Lengthy waits for visa appointment times in India continue

In July our newsletter included a warning about lengthy wait times for visas in India in several visa categories, including H-1B and L-1. The delays for visa appointments in India continue with the current wait times listed on the DOS website as:

- 105 days in Chennai (up from 82 days in July)
- 120 days in Kolkata (up from 96 days in July)
- 93 days in Mumbai (up from 67 days in July); and,
- 112 days in New Delhi (up from 90 days in July).

Only one Indian consulate has addressed these substantial backlogs for appointments.  Wait times are down to 2 days in Hyderabad (it was 118 days in July). To check the most recent postings for visa wait times, please visit the U.S. Department of State's website. Always remember to plan your visa stamping well in advance of any international travel, and whenever possible take advantage of the interview waiver system available at some consulates abroad for renewing your visa.

Lengthy wait times for visa appointments in India

U.S. Consular Posts in India began reporting lengthy wait times for nonimmigrant visa interview appointments in June.  These substantial waiting periods continue and affect all nonimmigrant visa applicants other than B1/B2 visitors, F-1 students, and J-1 exchange visitors and their dependents.  Current wait times for appointments (as listed on the Department of State's website) for H-1B, L-1, O-1, and other affected nonimmigrant visa categories are:

  • 82 days in Chennai;
  • 118 days in Hyderabad;
  • 96 days in Kolkata;
  • 67 days in Mumbai; and,
  • 90 days in New Delhi.

F-1 student visa appointments at some of the above-listed offices are taking as long as 36 days for scheduling. Accordingly, F-1 students should make visa appointments as early as possible to ensure timely visa processing for arrival to the U.S. for the fall semester.

The Department of State ("DOS") reports that demand for U.S. visas has increased by 80% since 2011 and DOS is currently requesting approval to add consular positions in an effort to decrease visa wait times. Until wait times subside, Indian nationals in the U.S. with expiring or expired visas should keep in mind the lengthy periods for obtaining an appointment and plan accordingly - perhaps even deferring international travel unless absolutely necessary to avoid extended waiting time abroad.  Although expedite requests are available for humanitarian issues and business emergencies, such requests should be made sparingly and with sufficient documentation to demonstrate the exigent circumstances. Additionally, visa applicants should also consider Third Country National (typically, Canada) processing (particularly for H-1B and L-1 visa holders) as a more efficient alternative.  Please note that Indian nationals require a Canadian visitor visa to enter Canada.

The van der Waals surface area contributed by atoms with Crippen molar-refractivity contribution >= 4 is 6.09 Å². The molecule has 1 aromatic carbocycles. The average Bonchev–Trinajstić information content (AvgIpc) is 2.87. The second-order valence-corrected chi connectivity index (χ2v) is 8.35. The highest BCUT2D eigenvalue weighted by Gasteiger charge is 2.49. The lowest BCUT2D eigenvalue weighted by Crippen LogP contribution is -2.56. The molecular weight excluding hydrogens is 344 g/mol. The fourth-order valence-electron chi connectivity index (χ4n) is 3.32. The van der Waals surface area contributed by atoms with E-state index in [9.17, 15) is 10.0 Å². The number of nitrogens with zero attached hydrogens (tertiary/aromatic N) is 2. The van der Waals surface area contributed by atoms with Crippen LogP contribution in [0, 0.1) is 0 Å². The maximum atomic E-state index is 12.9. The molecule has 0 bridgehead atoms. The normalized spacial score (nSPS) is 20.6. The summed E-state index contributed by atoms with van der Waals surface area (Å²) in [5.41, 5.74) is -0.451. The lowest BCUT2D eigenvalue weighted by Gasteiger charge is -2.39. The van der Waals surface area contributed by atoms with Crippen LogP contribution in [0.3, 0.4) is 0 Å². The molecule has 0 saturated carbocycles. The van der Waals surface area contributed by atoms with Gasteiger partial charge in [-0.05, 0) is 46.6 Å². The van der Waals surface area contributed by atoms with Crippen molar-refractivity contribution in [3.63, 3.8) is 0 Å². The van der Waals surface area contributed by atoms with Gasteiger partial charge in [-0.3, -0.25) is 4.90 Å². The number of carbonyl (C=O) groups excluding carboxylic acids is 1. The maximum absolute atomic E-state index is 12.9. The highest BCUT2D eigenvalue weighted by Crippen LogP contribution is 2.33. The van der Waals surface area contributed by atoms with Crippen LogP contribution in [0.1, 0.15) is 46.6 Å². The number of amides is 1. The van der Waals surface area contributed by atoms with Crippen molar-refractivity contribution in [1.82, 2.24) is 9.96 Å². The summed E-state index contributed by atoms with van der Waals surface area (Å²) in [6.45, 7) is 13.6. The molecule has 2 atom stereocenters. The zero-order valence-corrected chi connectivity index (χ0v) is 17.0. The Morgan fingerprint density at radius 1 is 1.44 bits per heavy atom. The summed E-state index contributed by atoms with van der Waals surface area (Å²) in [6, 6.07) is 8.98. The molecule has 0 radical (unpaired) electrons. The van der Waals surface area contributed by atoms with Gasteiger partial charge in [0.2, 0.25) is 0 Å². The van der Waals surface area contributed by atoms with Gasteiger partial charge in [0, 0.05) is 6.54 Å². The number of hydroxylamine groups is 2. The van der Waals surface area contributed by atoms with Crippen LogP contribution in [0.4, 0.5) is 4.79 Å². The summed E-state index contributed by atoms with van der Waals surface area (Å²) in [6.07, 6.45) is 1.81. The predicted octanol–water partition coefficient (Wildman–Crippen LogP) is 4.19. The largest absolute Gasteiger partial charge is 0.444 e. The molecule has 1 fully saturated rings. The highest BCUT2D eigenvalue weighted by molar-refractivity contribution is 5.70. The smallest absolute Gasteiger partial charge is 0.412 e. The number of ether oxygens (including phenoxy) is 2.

USCIS adopts recent AAO decision about L-1A functional managers

On April 14, 2016, USCIS issued a Policy Memorandum officially adopting Matter of Z-A-, Inc. and establishing policy guidance that applies to and binds all USCIS employees adjudicating L-1A petitions for managers. In its holding in Matter of Z-A-, Inc., the Administration Appeals Office ("AAO") confirmed USCIS officers must weigh all relevant factors in determining whether the beneficiary of an L-1A will manage an essential function, including evidence of the beneficiary's role within the wider qualifying international organization. 

In the instant case, USCIS had initially denied the employer's L-1A functional manager petition on behalf of one of its company Vice Presidents. In its denial, USCIS stated the Petitioner did not establish it had an organizational structure sufficient to support the Beneficiary in a qualifying managerial capacity in light of there only being two U.S. payroll employees in sales and administrative positions. USCIS suggested that because of this small organizational structure, the Petitioner had not adequately demonstrated how Beneficiary would be working in a managerial capacity rather than as a sales person or administrator. The AAO disagreed and found USCIS failed to take into account the fact that the Beneficiary, in addition to supervising the two U.S. payroll employees, also oversaw the duties performed by eight foreign staff located in Japan whose roles support the U.S. enterprise.

In making future determinations concerning managing an essential function of an organization, USCIS must now consider evidence presented by the Petitioner of personnel employed by another related entity within the qualifying organization who perform day-to-day non-managerial tasks of the petitioning entity.  To read the new Policy Memo and AAO decision in the Matter of Z-A-, Inc., visit USCIS's policy memorandum site.